Selection criteria: 

We included randomised controlled trials (including cross-over designs) of double-blind design, assessing efficacy of herbal treatments for neuropathic pain compared to placebo, no intervention or any other active comparator. Participants were 18 years and above and had been suffering from one or more neuropathic pain conditions, for three months or more.

We applied no restrictions to language or gender. We excluded studies monitoring effects of isolated, single chemicals derived from the plant or synthetic chemicals based on constituents of the plant, if they were not administered at a concentration naturally present within the plant.

We excluded studies monitoring the effects of traditional Asian medicine and Cannabinoids as well as studies looking at headache or migraine as these treatments and conditions are addressed in distinct reviews.

Data collection and analysis: 

We used standard methodological procedures expected by Cochrane. Two review authors independently considered trials for inclusion, assessed risk of bias, and extracted data. We calculated the risk ratio (RR) and number needed to treat for an additional beneficial outcome (NNTB). The primary outcomes were participant-reported pain relief of 30%, or 50%, or greater, and participant-reported global impression of clinical change (PGIC). We also collected information on adverse events. We assessed evidence using GRADE and created a 'Summary of findings' table.

Main results: 

We included two studies (128 participants). Both diabetic neuropathy and non-diabetic neuropathic pain conditions were investigated across these two studies.

Two herbal medicinal products, namely nutmeg (applied topically as a 125 mL spray for four weeks, containing mace oil 2%, nutmeg oil 14%, methyl salicylate 6%, menthol 6%, coconut oil and alcohol) and St John's wort (taken in capsule form containing 900 μg total hypericin each, taken three times daily, giving a total concentration of 2700 mg for five weeks). Both studies allowed the use of concurrent analgesia.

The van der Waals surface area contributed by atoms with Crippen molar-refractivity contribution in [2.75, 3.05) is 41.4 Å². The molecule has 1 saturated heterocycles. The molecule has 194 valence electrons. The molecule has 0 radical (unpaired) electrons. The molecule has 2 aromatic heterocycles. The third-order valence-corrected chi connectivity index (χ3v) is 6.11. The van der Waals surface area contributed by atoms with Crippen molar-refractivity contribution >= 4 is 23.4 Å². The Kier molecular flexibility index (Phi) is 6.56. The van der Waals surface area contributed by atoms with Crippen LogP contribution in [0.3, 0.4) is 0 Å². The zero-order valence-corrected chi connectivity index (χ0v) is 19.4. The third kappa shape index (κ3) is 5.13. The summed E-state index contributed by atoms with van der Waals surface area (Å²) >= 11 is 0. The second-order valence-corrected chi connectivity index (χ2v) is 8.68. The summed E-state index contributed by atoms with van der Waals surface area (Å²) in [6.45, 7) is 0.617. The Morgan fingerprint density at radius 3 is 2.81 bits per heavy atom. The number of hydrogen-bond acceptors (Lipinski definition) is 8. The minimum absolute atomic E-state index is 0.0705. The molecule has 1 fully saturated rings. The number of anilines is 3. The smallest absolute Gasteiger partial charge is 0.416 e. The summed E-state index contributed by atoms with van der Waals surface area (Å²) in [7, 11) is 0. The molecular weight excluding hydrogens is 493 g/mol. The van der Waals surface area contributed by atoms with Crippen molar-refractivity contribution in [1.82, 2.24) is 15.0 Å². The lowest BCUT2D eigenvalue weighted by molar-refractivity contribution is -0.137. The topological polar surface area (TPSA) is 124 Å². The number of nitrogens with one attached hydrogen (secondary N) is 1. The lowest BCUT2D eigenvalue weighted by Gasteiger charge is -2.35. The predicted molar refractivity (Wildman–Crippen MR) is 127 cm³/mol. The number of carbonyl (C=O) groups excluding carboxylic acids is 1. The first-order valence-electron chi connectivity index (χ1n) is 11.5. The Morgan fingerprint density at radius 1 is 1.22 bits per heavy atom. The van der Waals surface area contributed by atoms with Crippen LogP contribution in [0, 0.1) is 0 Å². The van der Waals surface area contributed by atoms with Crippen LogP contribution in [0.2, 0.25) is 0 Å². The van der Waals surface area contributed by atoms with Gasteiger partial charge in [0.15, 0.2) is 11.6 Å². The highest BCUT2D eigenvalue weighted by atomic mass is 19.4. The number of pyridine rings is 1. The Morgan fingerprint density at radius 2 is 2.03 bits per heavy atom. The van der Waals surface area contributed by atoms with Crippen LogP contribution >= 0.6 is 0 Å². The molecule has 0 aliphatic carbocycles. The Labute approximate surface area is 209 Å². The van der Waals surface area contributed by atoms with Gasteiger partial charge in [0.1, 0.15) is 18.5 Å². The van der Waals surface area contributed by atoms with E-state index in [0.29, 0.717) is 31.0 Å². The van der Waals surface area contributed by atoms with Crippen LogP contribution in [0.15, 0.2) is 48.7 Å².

Both reported at least one pain-related outcome but we could not carry out meta-analysis of effectiveness due to heterogeneity between the primary outcomes and could not draw any conclusions of effect. Other outcomes included PGIC, adverse events and withdrawals. There were no data for participant-reported pain relief of 50% or greater or PGIC (moderate and substantial) outcomes.

When looking at participant-reported pain relief of 30% or greater over baseline, we observed no evidence of a difference (P = 0.64) in response to nutmeg versus placebo (RR 1.12, 95% confidence interval (CI) 0.69 to 1.85; 48.6% vs 43.2%). We downgraded the evidence for this outcome to very low quality.

We observed no change between placebo and nutmeg treatment when looking at secondary pain outcomes. Visual analogue scale (VAS) scores for pain reduction (0 to 100, where 0 = no pain reduction), were 44 for both nutmeg and placebo with standard deviations of 21.5 and 26.5 respectively. There was no evidence of a difference (P = 0.09 to 0.33) in total pain score in response to St John’s wort compared to placebo, as there was only a reduction of 1 point when looking at median differences in change from baseline on a 0 to 10-point numeric rating scale.

There was a total of five withdrawals out of 91 participants (5%) in the treatment groups compared to six of 91 (6.5%) in the placebo groups, whilst adverse events were the same for both the treatment and placebo groups.

We judged neither study as having a low risk of bias. We attributed risk of bias to small study size and incomplete outcome data leading to attrition bias. We downgraded the evidence to very low quality for all primary and secondary outcomes reported in this review. We downgraded the quality of the evidence twice due to very serious limitations in study quality (due to small study size and attrition bias) and downgraded a further level due to indirectness as the included studies only measured outcomes at short-term time points. The results from this review should be treated with scepticism as we have very little confidence in the effect estimate.